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Research Reveals How Time Will Change Your Personality

Research Reveals How Time Will Change Your Personality post image

Longest ever study of personality dramatically answers the old question of whether people really change with age.

Will you still be the same person in 10 years time? Or 40 years time?

Perhaps, like many people, you guess that you will be much the same person. Certainly it may well feel that way from the inside.

But, what if we measured your personality at 14-years-old and then again when you reached 77.

What would our personality tests find? That same old you, or a different you?

This is no idle speculation. Psychologists did just that to a group of 1,208 teenagers in the late 1940s.

In 2012, they managed to track down 174 of them to give them another personality test.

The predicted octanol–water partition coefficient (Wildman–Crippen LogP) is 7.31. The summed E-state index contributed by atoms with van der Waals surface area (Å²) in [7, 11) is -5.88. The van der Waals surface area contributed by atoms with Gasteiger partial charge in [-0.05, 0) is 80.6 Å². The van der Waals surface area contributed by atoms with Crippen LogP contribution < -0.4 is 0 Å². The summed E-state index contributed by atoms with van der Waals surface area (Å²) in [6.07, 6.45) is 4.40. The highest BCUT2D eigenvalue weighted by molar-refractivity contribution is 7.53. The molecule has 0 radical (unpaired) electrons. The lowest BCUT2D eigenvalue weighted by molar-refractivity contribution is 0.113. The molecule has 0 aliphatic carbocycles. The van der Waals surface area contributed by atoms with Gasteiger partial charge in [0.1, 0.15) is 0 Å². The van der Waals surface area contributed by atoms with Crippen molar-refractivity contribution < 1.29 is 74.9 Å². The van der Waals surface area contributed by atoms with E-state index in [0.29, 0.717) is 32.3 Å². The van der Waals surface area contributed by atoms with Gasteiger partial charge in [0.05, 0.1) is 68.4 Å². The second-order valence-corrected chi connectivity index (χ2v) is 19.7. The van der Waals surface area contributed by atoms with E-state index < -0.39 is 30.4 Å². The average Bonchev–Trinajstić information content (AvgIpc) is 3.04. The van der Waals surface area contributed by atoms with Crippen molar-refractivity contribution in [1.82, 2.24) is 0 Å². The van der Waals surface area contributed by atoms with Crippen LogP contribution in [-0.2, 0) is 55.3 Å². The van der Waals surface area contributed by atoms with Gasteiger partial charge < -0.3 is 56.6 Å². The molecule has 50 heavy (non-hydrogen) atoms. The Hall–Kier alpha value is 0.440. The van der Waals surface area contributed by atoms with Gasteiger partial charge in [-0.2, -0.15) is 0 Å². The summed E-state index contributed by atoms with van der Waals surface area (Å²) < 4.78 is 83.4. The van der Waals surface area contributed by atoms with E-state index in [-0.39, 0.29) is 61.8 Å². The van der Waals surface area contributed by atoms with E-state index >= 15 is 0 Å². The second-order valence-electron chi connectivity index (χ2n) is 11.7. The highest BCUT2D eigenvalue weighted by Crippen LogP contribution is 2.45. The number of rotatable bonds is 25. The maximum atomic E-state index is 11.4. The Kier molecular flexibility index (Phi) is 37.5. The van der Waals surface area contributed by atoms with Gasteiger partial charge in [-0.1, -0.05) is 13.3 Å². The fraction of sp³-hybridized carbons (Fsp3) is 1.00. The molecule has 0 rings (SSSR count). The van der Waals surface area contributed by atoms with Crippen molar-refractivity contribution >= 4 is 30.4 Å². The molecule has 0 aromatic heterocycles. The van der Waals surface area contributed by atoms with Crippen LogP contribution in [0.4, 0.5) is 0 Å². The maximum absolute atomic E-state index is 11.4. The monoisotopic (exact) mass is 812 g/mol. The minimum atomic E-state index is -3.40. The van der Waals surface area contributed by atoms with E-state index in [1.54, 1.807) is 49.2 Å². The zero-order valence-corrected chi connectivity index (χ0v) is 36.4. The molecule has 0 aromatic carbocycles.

This is thought to be the longest ever span over which personality has been tested.

The surprise result — well, it’s a surprise to me at any rate — is that there was no relationship whatsoever between people’s personality at age 14 and at age 77.

It was as if the second set of tests — administered 63 years later — had been given to a totally different person.

Of course, the result is partly due to the huge length of time between assessments.

The study’s authors write:

“The longer the interval between two assessments of personality, the weaker the relationship between the two tends to be.

Our results suggest that, when the interval is increased to as much as 63 years, there is hardly any relationship at all.”

Also, personality tests only account for part of what it feels like to be you.

Still, the change in personality is massive.

The reality is that the reason we don’t notice these huge shifts in personality is that they happen so slowly.

Like a glacier constantly moving under its own weight, our personalities continue to shift imperceptibly as time and circumstances do their work.

We might feel like the same person 20 years later — but perhaps it is only an illusion?

The study was published in the journal Psychology and Aging (Harris et al., 2016).